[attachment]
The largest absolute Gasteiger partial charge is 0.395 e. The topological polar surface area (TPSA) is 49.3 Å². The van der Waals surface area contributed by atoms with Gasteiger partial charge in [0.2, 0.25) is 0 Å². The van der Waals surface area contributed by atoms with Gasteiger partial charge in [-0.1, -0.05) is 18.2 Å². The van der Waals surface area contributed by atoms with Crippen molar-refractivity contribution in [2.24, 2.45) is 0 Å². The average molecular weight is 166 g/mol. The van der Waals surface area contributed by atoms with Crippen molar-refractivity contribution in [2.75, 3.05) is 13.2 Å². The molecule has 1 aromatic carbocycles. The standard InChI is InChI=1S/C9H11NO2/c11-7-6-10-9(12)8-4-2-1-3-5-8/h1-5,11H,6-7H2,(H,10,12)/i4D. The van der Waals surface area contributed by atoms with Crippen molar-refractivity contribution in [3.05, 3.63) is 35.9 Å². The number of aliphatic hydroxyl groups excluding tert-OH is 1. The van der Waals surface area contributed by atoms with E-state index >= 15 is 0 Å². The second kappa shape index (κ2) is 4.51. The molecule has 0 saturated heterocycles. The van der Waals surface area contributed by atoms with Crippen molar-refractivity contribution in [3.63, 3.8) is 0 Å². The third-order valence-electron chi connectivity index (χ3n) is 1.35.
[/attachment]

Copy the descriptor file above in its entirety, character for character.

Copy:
The largest absolute Gasteiger partial charge is 0.395 e. The topological polar surface area (TPSA) is 49.3 Å². The van der Waals surface area contributed by atoms with Gasteiger partial charge in [0.2, 0.25) is 0 Å². The van der Waals surface area contributed by atoms with Gasteiger partial charge in [-0.1, -0.05) is 18.2 Å². The van der Waals surface area contributed by atoms with Crippen molar-refractivity contribution in [2.24, 2.45) is 0 Å². The average molecular weight is 166 g/mol. The van der Waals surface area contributed by atoms with Crippen molar-refractivity contribution in [2.75, 3.05) is 13.2 Å². The molecule has 1 aromatic carbocycles. The standard InChI is InChI=1S/C9H11NO2/c11-7-6-10-9(12)8-4-2-1-3-5-8/h1-5,11H,6-7H2,(H,10,12)/i4D. The van der Waals surface area contributed by atoms with Crippen molar-refractivity contribution in [3.05, 3.63) is 35.9 Å². The number of aliphatic hydroxyl groups excluding tert-OH is 1. The van der Waals surface area contributed by atoms with E-state index >= 15 is 0 Å². The second kappa shape index (κ2) is 4.51. The molecule has 0 saturated heterocycles. The van der Waals surface area contributed by atoms with Crippen molar-refractivity contribution in [3.63, 3.8) is 0 Å². The third-order valence-electron chi connectivity index (χ3n) is 1.35.